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Fruit Salad Trees | Can fruit trees grow in pots?

Fruit Salad Trees | Can fruit trees grow in pots?

Fruit Salad Trees | Can fruit trees grow in pots?

Fruit Salad Trees are fast fruiting and space saving, and they grow well in pots! Imagine growing up to six different fruit on the same tree on your balcony! Here's a full rundown on growing different fruit on the same tree in a pot, from the size of the pot, to watering, fertilizing and balancing.

What is a good size pot for my fruit tree?

Start with a small 30cm pot for the first year. Then as the tree grows, you can transplant into a larger pot each year. This gives the roots a new mix of soil, potting mix and fertilisers. The whole tree will respond well to the new environment, continue to supplement the tree with fertiliser a couple of times throughout the year.  
Planting straight into a very large pot is also possible but remember to add fertilizers 2 – 3 times a year and change the soil/potting mix at least every couple of years.  It's important to be diligent with fertilising regularly in a bigger pot where the soil is not changed regularly.

What is a good potting mix to use for my fruit tree?

Even good potting mixes are quite porous so, we recommend 50/50 good topsoil with good potting mix, any amount of compost is good, also mushroom compost. 
Adding slow-release fertilisers with trace elements is good.  e.g. in a 9 litre bucket of soil/potting mix add quarter cup of slow release fertiliser, or other fertilisers like cow/sheep in the same bucket ratio would be 3 cups, however, the stronger fertiliser like chicken manure, you would only use 2 cups to the bucket, 5 cups or more for bland horse manure. This is a guide. Only use one application each time. Cow is best!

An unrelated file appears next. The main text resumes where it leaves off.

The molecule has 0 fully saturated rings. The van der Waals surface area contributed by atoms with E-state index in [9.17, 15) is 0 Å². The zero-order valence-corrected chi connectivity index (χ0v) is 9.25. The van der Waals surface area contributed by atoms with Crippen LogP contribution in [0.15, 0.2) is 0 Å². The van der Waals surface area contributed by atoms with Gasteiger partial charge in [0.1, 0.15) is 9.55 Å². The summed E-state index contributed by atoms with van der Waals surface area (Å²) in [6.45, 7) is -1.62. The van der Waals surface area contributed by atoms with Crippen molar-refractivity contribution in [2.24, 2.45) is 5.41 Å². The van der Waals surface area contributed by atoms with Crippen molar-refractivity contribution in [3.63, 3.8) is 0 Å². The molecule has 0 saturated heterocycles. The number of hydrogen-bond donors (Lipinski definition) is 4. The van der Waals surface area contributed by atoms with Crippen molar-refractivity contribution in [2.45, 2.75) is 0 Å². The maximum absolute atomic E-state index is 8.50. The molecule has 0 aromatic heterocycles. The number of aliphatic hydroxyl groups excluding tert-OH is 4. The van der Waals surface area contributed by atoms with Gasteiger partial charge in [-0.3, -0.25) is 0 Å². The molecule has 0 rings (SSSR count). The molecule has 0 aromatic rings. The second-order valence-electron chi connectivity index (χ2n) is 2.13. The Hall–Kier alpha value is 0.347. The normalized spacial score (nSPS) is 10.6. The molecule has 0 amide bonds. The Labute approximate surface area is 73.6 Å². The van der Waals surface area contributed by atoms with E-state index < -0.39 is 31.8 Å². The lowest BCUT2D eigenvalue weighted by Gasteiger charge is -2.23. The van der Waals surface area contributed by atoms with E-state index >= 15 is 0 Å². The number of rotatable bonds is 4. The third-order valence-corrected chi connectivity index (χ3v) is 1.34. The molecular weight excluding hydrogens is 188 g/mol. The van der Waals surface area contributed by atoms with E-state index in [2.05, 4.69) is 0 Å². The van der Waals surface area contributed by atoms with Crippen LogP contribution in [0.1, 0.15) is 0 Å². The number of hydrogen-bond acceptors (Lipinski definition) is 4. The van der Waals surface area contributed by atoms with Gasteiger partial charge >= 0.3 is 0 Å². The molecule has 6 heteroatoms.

Repotting your fruit tree

Check out the root system, if the roots are wrapping around outside and quite tight in the pot, you will need to decide whether you want to maintain that same pot size or take the tree up to the next size pot. It is desirable to transplant during these cooler months, however, transplanting can actually be done at any time of the year. During the warmer months, wait until the cool part of the day to plant out. 

Upsizing the pot for your fruit tree

When potting up to the next size, knock off half the soil at least. Have a good potting mix/topsoil ready, perhaps with a few handfuls of Osmocote (slow release fertiliser) mixed with it, tease out the roots so they are not tightly woven and replant with the new soil, watering well to avoid air pockets. Water well each day and keep in semi-shade for about 3 days. 

Fertilise every 3 – 4 months during growth periods, cow manure is best (the older the better – it's well balanced), not always using the same commercial fertiliser e.g. blood + bone, but vary the diet. Apply winter pruning, see above.

Maintaining the pot as your fruit tree grows